[Plant-education] The state of higher education

Janice M. Glime jmglime at mtu.edu
Sun Aug 14 10:48:11 EST 2005

Dear Jim and Plant-edders,

  I am afraid that the publisher has hit on some sad truths.  When I first
began teaching here 32 years ago, the students were glad to be challenged
to think and to rely less on memorizing.  Even at the small teacher's
college where I taught before and the average student was much less
qualified, the students appreciated that challenge.  Now, students resist
thinking like the plague.  They complain because I ask questions in class
that are designed to lead them into discovering the answer.  It is as if
they don't know how to think and have no confidence in their ability and
we have no right to expect it of them.

  My own take on this is that children no longer engage in creative play.
They train their minds to stimulus-response video games during the hours
we once played hide & seek or dolls or cowboys & Indians.  It was about
the time that group of students began to cycle through college that I saw
a decline in the willingness of students to think.

  That doesn't answer your lab manual question.  I haven't looked at your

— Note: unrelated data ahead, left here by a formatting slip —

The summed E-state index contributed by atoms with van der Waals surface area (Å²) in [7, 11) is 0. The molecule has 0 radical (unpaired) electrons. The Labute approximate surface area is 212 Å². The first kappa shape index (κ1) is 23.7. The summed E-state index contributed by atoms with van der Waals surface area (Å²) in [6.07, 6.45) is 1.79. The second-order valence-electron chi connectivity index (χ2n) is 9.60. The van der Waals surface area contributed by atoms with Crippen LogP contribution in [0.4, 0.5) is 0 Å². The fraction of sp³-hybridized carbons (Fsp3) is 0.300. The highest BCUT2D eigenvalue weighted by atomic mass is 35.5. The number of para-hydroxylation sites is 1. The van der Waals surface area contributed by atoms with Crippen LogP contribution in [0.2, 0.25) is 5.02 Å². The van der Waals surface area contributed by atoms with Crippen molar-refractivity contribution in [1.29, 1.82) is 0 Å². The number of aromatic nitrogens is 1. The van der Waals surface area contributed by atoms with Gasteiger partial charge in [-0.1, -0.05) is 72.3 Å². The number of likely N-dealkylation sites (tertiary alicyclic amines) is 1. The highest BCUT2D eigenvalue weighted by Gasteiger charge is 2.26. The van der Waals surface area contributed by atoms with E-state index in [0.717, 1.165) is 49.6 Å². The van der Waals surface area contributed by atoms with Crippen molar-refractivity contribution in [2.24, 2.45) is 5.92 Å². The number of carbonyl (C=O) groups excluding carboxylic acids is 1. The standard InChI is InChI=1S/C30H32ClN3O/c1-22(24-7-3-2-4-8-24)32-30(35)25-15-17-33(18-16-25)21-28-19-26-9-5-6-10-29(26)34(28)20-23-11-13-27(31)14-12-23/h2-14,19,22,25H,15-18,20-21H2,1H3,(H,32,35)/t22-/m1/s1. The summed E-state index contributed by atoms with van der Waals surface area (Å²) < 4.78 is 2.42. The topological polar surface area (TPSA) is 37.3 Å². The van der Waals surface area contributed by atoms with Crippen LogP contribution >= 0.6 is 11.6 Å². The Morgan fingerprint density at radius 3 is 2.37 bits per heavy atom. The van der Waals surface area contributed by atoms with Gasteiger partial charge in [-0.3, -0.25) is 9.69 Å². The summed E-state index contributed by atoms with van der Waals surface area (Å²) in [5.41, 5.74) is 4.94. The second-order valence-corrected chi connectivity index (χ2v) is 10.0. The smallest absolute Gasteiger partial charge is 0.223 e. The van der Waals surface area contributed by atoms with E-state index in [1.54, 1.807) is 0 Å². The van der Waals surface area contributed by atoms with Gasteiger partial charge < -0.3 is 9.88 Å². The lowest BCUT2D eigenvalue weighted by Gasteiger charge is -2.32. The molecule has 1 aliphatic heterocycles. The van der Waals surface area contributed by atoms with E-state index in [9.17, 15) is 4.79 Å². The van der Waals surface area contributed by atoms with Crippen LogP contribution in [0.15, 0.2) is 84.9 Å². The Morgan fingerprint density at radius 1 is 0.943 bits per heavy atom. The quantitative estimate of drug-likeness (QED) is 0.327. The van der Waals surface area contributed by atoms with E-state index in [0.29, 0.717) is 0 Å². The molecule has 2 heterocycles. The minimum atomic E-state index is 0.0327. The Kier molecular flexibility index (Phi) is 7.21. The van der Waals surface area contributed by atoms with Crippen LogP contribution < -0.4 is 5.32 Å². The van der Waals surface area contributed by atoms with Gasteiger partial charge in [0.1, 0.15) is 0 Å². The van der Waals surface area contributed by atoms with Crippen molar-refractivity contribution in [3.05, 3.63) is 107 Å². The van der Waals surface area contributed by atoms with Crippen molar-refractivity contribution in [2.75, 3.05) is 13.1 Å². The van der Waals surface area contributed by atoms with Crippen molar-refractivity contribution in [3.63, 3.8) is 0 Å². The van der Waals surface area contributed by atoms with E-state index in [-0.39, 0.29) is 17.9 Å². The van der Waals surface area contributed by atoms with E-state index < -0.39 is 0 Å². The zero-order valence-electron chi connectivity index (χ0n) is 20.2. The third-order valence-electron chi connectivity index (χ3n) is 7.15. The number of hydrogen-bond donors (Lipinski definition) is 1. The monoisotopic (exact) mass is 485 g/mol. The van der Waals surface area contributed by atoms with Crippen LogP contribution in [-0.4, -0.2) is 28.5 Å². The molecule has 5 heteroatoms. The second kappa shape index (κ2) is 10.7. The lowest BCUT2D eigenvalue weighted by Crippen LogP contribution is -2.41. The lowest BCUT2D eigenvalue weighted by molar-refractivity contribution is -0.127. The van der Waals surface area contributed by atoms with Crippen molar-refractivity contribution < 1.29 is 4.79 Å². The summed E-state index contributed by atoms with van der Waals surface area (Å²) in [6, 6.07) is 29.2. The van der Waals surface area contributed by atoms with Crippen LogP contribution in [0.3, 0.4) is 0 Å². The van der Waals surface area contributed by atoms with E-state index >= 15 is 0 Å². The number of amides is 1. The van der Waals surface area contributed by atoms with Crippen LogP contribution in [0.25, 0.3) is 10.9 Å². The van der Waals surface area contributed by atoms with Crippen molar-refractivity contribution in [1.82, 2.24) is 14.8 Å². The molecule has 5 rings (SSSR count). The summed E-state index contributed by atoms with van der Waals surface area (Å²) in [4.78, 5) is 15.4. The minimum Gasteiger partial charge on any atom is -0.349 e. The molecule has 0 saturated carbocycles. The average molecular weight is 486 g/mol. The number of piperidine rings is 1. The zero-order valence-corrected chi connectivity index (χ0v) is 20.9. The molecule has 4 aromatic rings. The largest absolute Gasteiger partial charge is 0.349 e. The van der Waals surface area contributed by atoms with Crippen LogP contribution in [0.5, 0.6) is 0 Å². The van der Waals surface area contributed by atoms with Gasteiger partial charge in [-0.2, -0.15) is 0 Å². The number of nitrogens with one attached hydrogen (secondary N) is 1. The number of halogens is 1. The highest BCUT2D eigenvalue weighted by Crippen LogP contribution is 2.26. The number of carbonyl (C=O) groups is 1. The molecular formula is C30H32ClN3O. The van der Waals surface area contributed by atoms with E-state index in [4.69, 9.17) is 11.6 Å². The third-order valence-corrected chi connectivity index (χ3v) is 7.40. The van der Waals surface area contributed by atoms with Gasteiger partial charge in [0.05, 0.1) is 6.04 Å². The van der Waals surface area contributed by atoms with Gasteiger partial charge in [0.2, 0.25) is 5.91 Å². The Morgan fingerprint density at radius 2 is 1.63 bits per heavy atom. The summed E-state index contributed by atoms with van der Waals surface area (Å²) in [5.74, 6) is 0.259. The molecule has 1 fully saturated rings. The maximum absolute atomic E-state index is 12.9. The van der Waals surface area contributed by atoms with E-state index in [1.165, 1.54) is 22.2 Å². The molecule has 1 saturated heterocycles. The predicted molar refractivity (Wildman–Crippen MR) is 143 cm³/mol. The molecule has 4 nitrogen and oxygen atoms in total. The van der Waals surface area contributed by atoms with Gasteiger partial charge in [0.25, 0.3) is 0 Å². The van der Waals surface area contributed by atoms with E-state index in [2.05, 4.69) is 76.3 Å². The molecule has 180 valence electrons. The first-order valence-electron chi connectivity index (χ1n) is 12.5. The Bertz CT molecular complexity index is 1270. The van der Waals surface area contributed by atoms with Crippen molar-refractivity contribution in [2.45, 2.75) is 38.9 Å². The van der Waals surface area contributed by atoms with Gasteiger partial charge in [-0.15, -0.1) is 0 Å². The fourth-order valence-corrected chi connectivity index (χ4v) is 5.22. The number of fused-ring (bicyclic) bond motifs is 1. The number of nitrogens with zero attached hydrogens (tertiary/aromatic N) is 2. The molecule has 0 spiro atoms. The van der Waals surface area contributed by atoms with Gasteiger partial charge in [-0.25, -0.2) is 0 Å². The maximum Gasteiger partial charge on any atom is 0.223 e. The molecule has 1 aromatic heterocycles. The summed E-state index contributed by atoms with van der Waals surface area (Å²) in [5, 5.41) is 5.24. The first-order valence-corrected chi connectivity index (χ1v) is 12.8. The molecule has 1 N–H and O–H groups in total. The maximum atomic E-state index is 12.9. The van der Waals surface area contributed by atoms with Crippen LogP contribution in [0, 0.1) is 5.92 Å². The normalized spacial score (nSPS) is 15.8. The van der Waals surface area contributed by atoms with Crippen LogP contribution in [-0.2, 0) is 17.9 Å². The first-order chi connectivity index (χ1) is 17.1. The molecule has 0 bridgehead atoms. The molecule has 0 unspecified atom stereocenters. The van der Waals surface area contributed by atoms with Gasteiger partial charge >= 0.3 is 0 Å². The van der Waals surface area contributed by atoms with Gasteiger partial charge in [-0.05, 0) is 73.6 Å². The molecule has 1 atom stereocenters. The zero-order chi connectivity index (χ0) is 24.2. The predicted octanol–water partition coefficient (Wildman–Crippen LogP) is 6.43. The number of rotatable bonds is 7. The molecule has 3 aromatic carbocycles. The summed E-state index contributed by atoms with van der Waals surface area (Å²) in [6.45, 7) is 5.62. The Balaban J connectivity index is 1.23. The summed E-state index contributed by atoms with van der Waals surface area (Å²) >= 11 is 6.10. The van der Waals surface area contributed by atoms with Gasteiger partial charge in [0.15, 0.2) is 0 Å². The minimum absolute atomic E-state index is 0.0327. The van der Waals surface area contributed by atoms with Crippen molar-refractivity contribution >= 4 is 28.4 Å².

most recent edition, but perhaps the experiments need to be put into a
practical context to get more interest from the students (which will help
generate interest from faculty).  For example, I changed our lab from an
objective of determining protein and vitamin C content to one of solving a
mystery by examining stomach contents.  The students still did the same
tests, but there was more of an element of gaming, and they had to do a
bit more thinking.

  Another factor that most likely is playing into these choices by faculty
is the decreasing budgets that have deprived them of lab support personnel
and supply budgets.  The labs have to be simple to set up and foolproof
with inexpensive materials.  We have solved some of this problem by hiring
one of our best seniors to prep the freshman course (it is possible with
only 4 sections, requiring 10-12 hours a week of prep/cleanup).  We also
have an undergraduate TA (unpaid volunteer) at each lab table in addition
to the GTA.  The UTA (undergraduate) position is considered an honor and
students are excited to be invited to the position.

  In the face of all this, it appears that there is a move toward having
high schools do more investigative work.  Students in such programs should
already have reached our colleges, but this does not seem to have made our
students any more willing to do it.


 Janice M. Glime, Professor
 Department of Biological Sciences
 Michigan Technological University
 Houghton, MI 49931-1295
 jmglime at mtu.edu
 FAX 906-487-3167

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